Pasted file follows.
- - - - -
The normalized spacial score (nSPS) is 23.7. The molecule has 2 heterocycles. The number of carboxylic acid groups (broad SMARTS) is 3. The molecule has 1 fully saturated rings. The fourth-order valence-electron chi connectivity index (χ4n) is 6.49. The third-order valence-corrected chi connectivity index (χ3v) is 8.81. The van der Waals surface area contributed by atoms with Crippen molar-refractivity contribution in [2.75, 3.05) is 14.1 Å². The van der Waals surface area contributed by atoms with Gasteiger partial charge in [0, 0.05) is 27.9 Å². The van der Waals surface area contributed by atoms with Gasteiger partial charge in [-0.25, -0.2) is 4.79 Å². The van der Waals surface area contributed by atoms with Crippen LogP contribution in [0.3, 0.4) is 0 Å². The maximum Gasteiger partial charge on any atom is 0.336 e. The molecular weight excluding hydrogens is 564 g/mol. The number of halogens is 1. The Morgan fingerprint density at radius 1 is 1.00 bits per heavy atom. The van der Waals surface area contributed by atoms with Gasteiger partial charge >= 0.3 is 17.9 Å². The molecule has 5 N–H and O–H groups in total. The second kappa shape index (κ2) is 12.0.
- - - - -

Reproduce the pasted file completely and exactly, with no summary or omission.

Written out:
The normalized spacial score (nSPS) is 23.7. The molecule has 2 heterocycles. The number of carboxylic acid groups (broad SMARTS) is 3. The molecule has 1 fully saturated rings. The fourth-order valence-electron chi connectivity index (χ4n) is 6.49. The third-order valence-corrected chi connectivity index (χ3v) is 8.81. The van der Waals surface area contributed by atoms with Crippen molar-refractivity contribution in [2.75, 3.05) is 14.1 Å². The van der Waals surface area contributed by atoms with Gasteiger partial charge in [0, 0.05) is 27.9 Å². The van der Waals surface area contributed by atoms with Gasteiger partial charge in [-0.25, -0.2) is 4.79 Å². The van der Waals surface area contributed by atoms with Crippen LogP contribution in [0.3, 0.4) is 0 Å². The maximum Gasteiger partial charge on any atom is 0.336 e. The molecular weight excluding hydrogens is 564 g/mol. The number of halogens is 1. The Morgan fingerprint density at radius 1 is 1.00 bits per heavy atom. The van der Waals surface area contributed by atoms with Gasteiger partial charge >= 0.3 is 17.9 Å². The molecule has 5 N–H and O–H groups in total. The second kappa shape index (κ2) is 12.0.